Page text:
Board Room /
_P_Stephanie Charging Eagle _P_ Shauna Pourier
_P_Jim Dudeck _P_ Janet Red Feather
_P_Ursula Gaertner _A_ Bill Swanson
_P_Gerry Geraud _A_ Irvine Twin
_P_Geraldine Little Whiteman _E_ Karen White Butterfly
If OLC were to develop its own assessments, the college would go through a process similar to the one described. Marilyn noted the value in using assessments that were already developed, validated and recognized in the field by other institutions. Gerry agreed however noted the exceptions of specialized areas such as Lakota Language, History and Culture for which standardized assessments do not exist. The college already uses an oral language proficiency interview and is considering the development of an assessment to measure student knowledge in treaties, treaty law and social structures, etc. Stephanie, Gerry and Ursula entertained discussion regarding a committee process to construct and review items; similar to the process noted in the construction of the CAAP items. Gerry noted that when constructing a local test such as that for Lakota Knowledge, that we have the obligation to ensure that we are teaching the content and providing students with opportunities to gain the knowledge and skills we wish them to demonstrate through assessment.
Further discussion between Gerry, Jim and Marilyn focused on test bank items that often accompany text books. It was noted that while they can be very helpful, instructors need to carefully and select those that are most appropriate. Marilyn noted the same is true for text selection.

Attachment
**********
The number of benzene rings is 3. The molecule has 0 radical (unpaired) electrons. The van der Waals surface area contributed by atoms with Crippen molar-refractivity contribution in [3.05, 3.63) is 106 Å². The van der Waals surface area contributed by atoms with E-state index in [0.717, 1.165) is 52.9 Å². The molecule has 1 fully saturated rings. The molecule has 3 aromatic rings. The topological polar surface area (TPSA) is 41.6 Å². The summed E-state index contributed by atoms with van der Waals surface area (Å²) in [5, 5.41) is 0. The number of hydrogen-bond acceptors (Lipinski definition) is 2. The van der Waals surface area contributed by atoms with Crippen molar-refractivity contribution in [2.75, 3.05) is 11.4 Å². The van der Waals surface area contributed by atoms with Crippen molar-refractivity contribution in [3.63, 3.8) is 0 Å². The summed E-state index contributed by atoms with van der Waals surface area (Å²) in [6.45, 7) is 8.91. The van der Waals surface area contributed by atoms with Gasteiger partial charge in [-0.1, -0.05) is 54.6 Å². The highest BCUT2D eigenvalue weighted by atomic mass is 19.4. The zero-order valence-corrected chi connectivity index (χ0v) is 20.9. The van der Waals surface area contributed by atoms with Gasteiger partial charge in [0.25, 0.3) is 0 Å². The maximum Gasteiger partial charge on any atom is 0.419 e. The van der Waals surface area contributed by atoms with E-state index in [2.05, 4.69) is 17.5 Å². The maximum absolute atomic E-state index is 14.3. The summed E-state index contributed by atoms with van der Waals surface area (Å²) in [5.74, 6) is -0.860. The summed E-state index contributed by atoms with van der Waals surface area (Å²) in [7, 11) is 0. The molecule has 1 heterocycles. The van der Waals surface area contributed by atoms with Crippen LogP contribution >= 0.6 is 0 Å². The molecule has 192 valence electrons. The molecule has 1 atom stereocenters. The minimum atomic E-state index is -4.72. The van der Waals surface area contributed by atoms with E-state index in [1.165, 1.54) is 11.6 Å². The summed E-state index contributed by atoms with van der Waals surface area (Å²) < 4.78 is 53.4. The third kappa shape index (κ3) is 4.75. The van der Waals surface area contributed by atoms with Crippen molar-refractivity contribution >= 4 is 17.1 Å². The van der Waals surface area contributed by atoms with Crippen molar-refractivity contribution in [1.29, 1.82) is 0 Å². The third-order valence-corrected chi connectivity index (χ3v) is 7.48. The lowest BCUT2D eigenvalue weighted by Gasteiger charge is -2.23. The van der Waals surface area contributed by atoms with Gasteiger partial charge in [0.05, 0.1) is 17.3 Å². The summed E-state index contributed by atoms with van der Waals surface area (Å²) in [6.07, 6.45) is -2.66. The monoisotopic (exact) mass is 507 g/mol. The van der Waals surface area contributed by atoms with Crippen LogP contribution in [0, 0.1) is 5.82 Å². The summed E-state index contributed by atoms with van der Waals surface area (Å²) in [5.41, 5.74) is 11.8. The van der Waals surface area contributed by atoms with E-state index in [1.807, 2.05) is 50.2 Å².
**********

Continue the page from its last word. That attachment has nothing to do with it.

A similar test is the Academic Profile Test by ETS in which the content is essentially the same. Gerry noted that an advantage of the CAAP assessment is the option to administer the subtests separately. (Not an option of the APT.) In addition, the CAAP test is developed by ACT which is the developer of the Compass assessments used in the admission process. This provides some comparative abilities.
Gerry suggested that as a pilot and to get a feeling for where OLC students are academically at the end of their sophomore years (and how successful instruction has been up to that point) that the CAAP assessment be administered in units by subtest to different students at the end of their corresponding content courses, i.e. the math assessment could be given at the end of Math 134. The focus of the assessment at this point would be to measure college performance, not individual student performance, and to answer the question, “How good of a job are we doing as an institution?”
Joan noted the need to address specific concerns for some students and Gerry suggested the use of diagnostic assessments for these instances. Joan also noted the predictive value of the results in providing insight to the success students will find in going on into future education.
Gerry noted that at some point, in the future, the test may become a requirement for all students. For departments such as education and nursing which have certification requirements, this would help to ensure that students will be successful in passing certification assessments.
Joan suggested providing orientation for students as soon as they declared their major. This would allow departments to clearly outline the requirements and expectations for the degree area – students would know what they would need to do and the help that would be available for them.
Gerry noted that the SD Regents require the CAAP assessment for all junior level students. In a comparison of OLC assessment data, 70% of the OLC student would have met the State requirements. Joan noted that in comparisons with other small colleges our students perform as well or better.
Gerry asked the committee to consider the proposal of administering the CAAP on a trial basis and to make a formal decision at the next meeting. Ursula asked the committee members if extra time was needed and suggested that a decision be made during this meeting.
A motion was made by Joan to pilot the CAAP test of general education at the end of the spring 2005 semester; it was seconded by Janet and passed unanimously.
Exhibits: CAAP Development Procedures, Content and Sample Items